Biology graduate student Jessica Krippel spent the summer on campus observing, catching, measuring, attaching identification bands to and taking blood samples from dozens of song sparrow couples and, under their anxious, protective watch, their chicks. The work is part of a study of songbird personality traits – primarily aggression among males – and the connection to reproductive success.
Although songbirds are primarily socially monogamous, nesting and raising children with one mate, they are not always “genetically monogamous” and engage in “extra-pair copulation,” said Krippel. (For nonscientists, that’s the biologically correct way of saying the birds have affairs.) Typically, more than 15 percent of sparrow offspring are “extra-pair young,” she said. Krippel and Jeremy Hyman, associate professor of biology, specifically designed the study to examine if more-aggressive male song sparrows have more offspring.
“One possibility is that aggressive males do better in both regards – they get more EPCs (extra-pair copulations) and also protect their paternity at home,” said Hyman. “Another possibility is that they gain more EPCs from neighboring females, but while they are out, their females engage in EPCs with other neighboring males.”
To study the question, Krippel spent the approximately four-month mating season mapping 50 songbird territories, finding nests, catching adults and babies, and taking 360 blood samples to analyze paternity. She came to know some birds better than others, such as “The Patriot,” named for his red, white and blue bands; “The Slacker,” who was late to settle a territory and mate; and “Stumpy,” who appeared to have survived something that damaged his tail feathers.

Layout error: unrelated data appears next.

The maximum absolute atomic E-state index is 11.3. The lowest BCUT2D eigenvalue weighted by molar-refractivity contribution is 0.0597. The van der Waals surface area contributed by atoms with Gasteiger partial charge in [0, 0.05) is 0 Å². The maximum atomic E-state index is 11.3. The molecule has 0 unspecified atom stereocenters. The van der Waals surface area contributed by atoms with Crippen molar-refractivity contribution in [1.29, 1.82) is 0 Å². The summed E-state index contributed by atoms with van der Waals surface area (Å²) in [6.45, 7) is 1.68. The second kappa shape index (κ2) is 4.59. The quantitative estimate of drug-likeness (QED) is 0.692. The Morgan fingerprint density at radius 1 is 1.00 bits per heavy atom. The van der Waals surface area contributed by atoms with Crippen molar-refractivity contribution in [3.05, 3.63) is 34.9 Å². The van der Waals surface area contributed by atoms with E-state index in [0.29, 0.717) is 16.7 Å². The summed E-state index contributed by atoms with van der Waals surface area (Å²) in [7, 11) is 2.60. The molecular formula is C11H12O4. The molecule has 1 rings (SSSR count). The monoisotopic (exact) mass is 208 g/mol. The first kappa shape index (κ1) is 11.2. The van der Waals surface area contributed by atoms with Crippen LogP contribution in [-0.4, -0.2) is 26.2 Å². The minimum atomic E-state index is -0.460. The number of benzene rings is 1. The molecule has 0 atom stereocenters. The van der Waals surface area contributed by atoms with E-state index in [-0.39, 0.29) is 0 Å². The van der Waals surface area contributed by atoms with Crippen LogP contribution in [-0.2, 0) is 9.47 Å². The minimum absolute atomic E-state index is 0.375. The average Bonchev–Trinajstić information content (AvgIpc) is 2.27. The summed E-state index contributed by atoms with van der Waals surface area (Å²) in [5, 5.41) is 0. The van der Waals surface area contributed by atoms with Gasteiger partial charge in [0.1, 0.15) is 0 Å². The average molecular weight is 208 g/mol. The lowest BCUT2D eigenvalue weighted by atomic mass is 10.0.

In addition, Krippel and Hyman conducted tests to measure aggression by determining to what degree a male songbird sparrow would defend his territory. Song sparrow territories on campus are about 20 yards apart, said Krippel. When defending them, males will sing and counter-sing, moving closer together. If the situation escalates, the birds grapple and peck at each other. Krippel has witnessed this level of combat only twice at Western Carolina.
Supporting the research project is a $500 grant from the High Country Audubon Society and a $500 matching gift from bird enthusiasts Bill and Peg Steiner. In addition, Krippel has received two graduate assistantships from WCU and assistance from undergraduate students Nicole Salzmann and Morgan Simril. Salzmann and Simril helped watch the fine, specially designed nets and traps used to catch the birds without harming them that must be monitored at all times.
After analyzing the songbirds’ DNA through work with Barbara Ballentine, assistant professor of evolution and behavioral ecology, Krippel hopes to share the results of the research not only in her thesis but also with presentations for the High Country Audubon Society, a behavioral ecology meeting and WCU’s graduate research symposium. “My study will help to clarify if there is an evolutionary role of animal personality,” said Krippel. “Any trait, whether it be physical or behavioral, that affects the reproductive success of a species has evolutionary significance.”